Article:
Who is chewing all those ragged holes in the leaves of your beautiful plants? It could very well be slugs or snails.
Garden slugs like to hide in dark, moist places during the day, and at night they crawl out of their hidey holes to munch on your plants or ripening vegetables. The evidence these night stalkers leave behind will tell you slugs are the culprits. They leave plants pockmarked with irregularly shaped holes and a silvery slime trail to show where they’ve been.
Slugs will eat holes in ripening tomatoes and crawl right inside the fruit, giving you a nasty surprise when the tomato is harvested.
Slugs get a bad reputation but they do have some redeeming qualities. They are actually beneficial creatures who recycle organic matter and help build soil. Think of slugs as tiny composters. Garden snails perform the same service; they’re just slugs who carry their home around with them. Slugs and snails are also a food source for other wildlife such as birds, snakes, toads, small mammals and even fireflies.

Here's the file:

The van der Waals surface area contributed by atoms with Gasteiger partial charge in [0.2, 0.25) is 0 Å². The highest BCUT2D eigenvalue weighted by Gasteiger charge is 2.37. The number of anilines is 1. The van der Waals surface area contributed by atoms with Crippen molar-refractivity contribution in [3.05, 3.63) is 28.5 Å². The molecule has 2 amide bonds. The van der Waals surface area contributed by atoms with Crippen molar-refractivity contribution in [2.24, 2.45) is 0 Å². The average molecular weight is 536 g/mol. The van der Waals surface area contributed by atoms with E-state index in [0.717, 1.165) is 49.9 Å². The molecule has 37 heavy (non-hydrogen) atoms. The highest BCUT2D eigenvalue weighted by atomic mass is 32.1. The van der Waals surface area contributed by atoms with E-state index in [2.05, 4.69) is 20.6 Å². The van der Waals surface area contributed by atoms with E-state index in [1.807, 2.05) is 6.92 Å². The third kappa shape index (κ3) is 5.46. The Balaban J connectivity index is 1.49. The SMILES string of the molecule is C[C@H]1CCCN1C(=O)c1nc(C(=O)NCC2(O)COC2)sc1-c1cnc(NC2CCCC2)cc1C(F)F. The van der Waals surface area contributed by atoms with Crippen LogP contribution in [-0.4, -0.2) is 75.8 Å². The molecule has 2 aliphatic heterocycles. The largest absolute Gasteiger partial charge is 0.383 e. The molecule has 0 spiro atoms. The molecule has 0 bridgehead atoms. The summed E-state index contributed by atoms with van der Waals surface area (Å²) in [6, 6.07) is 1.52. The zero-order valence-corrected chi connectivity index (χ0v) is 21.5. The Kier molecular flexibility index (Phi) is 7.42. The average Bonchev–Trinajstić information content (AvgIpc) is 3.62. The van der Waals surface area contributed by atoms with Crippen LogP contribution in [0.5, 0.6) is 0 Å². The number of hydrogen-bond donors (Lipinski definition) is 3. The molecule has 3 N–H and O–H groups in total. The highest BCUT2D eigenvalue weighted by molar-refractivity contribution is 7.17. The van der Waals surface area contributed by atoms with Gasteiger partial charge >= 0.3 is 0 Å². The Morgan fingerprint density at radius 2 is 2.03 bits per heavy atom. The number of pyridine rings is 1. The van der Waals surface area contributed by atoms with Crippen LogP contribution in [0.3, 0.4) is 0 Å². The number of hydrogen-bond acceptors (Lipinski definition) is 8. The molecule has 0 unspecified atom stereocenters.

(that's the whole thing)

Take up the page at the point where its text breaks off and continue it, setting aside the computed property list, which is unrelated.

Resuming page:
But when slugs cause damage to our plants or ripening vegetables, it’s time for them to go. There are a variety of products available that claim to eliminate slugs, but you don’t need to spend a lot of money to rid your garden of slugs.
Slugs thrive in moist, shady conditions. They like to hide under debris, under plants that offer the deep shade they love, and under logs or rock piles. To help prevent slug damage, water your garden in the morning so the plants are dry by evening when slugs are active.
You can use their attraction to shade to trap slugs. Set out boards, shingles or damp newspaper in the garden overnight. The slugs will see this as a new place to hide. In the morning lift the boards or newspaper, collect the slugs that have gathered beneath it and drop them into a container of soapy water.
Do this for several nights and the slug population will be significantly reduced.
Another simple way to eliminate slugs is to use ordinary household ammonia. Add 2 ½ cups of ammonia to a gallon jug, then fill the jug with water. Spray this solution at dusk when the slugs are
Be especially careful to spray under the leaves and on the ground beneath the plants where slugs hang out. If you’re using boards or wet newspapers to catch slugs you can also spray
this solution on the slugs that have gathered overnight. The spray will kill slugs on contact, and since ammonia is a source of nitrogen, the spray will also give your plants a little boost.
When spraying the ammonia solution, be careful to not get it in your eyes.